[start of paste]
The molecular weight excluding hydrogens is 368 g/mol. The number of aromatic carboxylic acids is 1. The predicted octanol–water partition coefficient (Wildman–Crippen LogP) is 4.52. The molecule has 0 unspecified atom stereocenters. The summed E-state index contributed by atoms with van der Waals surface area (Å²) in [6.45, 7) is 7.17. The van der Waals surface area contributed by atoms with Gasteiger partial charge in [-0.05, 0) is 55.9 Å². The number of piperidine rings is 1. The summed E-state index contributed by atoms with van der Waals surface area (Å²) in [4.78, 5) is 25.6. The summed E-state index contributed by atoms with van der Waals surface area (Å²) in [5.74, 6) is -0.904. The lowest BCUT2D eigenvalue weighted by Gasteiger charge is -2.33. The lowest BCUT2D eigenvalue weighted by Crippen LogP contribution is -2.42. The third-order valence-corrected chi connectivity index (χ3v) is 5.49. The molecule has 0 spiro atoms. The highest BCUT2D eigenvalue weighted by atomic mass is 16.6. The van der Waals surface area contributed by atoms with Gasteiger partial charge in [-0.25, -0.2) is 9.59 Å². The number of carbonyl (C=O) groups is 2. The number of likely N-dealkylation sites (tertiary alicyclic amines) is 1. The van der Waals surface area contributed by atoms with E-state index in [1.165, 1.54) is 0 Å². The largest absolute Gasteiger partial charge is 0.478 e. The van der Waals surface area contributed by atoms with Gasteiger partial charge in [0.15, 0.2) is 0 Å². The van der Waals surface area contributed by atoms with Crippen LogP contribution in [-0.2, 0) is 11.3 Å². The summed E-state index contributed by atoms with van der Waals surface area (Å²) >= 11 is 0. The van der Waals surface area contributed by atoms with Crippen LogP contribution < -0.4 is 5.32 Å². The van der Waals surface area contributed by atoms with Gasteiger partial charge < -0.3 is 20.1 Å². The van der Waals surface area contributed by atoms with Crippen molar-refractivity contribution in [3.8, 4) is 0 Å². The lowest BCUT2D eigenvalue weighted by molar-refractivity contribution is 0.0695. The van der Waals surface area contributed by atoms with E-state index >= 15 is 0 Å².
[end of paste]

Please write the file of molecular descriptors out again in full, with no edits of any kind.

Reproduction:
The molecular weight excluding hydrogens is 368 g/mol. The number of aromatic carboxylic acids is 1. The predicted octanol–water partition coefficient (Wildman–Crippen LogP) is 4.52. The molecule has 0 unspecified atom stereocenters. The summed E-state index contributed by atoms with van der Waals surface area (Å²) in [6.45, 7) is 7.17. The van der Waals surface area contributed by atoms with Gasteiger partial charge in [-0.05, 0) is 55.9 Å². The number of piperidine rings is 1. The summed E-state index contributed by atoms with van der Waals surface area (Å²) in [4.78, 5) is 25.6. The summed E-state index contributed by atoms with van der Waals surface area (Å²) in [5.74, 6) is -0.904. The lowest BCUT2D eigenvalue weighted by Gasteiger charge is -2.33. The lowest BCUT2D eigenvalue weighted by Crippen LogP contribution is -2.42. The third-order valence-corrected chi connectivity index (χ3v) is 5.49. The molecule has 0 spiro atoms. The highest BCUT2D eigenvalue weighted by atomic mass is 16.6. The van der Waals surface area contributed by atoms with Gasteiger partial charge in [-0.25, -0.2) is 9.59 Å². The number of carbonyl (C=O) groups is 2. The number of likely N-dealkylation sites (tertiary alicyclic amines) is 1. The van der Waals surface area contributed by atoms with E-state index in [1.165, 1.54) is 0 Å². The largest absolute Gasteiger partial charge is 0.478 e. The van der Waals surface area contributed by atoms with Gasteiger partial charge in [0.15, 0.2) is 0 Å². The van der Waals surface area contributed by atoms with Crippen LogP contribution in [-0.2, 0) is 11.3 Å². The summed E-state index contributed by atoms with van der Waals surface area (Å²) >= 11 is 0. The van der Waals surface area contributed by atoms with Crippen LogP contribution < -0.4 is 5.32 Å². The van der Waals surface area contributed by atoms with Gasteiger partial charge < -0.3 is 20.1 Å². The van der Waals surface area contributed by atoms with Crippen molar-refractivity contribution in [3.8, 4) is 0 Å². The lowest BCUT2D eigenvalue weighted by molar-refractivity contribution is 0.0695. The van der Waals surface area contributed by atoms with E-state index >= 15 is 0 Å².